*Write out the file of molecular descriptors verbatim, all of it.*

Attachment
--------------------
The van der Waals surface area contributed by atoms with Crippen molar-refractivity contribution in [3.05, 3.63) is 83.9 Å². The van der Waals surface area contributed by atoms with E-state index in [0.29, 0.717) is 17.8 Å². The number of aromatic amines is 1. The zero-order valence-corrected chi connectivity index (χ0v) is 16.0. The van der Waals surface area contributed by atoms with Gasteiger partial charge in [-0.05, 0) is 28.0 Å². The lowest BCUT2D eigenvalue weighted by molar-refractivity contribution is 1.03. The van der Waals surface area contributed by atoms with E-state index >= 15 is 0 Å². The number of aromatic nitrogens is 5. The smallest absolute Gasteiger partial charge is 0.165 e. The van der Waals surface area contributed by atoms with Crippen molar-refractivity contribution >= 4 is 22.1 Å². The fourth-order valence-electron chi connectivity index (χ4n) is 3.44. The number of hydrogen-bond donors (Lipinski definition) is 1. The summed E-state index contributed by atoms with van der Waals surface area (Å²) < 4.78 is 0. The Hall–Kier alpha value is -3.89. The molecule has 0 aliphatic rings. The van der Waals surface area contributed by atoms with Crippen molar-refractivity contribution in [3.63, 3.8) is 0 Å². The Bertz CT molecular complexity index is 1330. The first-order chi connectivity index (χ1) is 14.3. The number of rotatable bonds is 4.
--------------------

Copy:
The van der Waals surface area contributed by atoms with Crippen molar-refractivity contribution in [3.05, 3.63) is 83.9 Å². The van der Waals surface area contributed by atoms with E-state index in [0.29, 0.717) is 17.8 Å². The number of aromatic amines is 1. The zero-order valence-corrected chi connectivity index (χ0v) is 16.0. The van der Waals surface area contributed by atoms with Gasteiger partial charge in [-0.05, 0) is 28.0 Å². The lowest BCUT2D eigenvalue weighted by molar-refractivity contribution is 1.03. The van der Waals surface area contributed by atoms with E-state index >= 15 is 0 Å². The number of aromatic nitrogens is 5. The smallest absolute Gasteiger partial charge is 0.165 e. The van der Waals surface area contributed by atoms with Crippen molar-refractivity contribution >= 4 is 22.1 Å². The fourth-order valence-electron chi connectivity index (χ4n) is 3.44. The number of hydrogen-bond donors (Lipinski definition) is 1. The summed E-state index contributed by atoms with van der Waals surface area (Å²) < 4.78 is 0. The Hall–Kier alpha value is -3.89. The molecule has 0 aliphatic rings. The van der Waals surface area contributed by atoms with Crippen molar-refractivity contribution in [3.63, 3.8) is 0 Å². The Bertz CT molecular complexity index is 1330. The first-order chi connectivity index (χ1) is 14.3. The number of rotatable bonds is 4.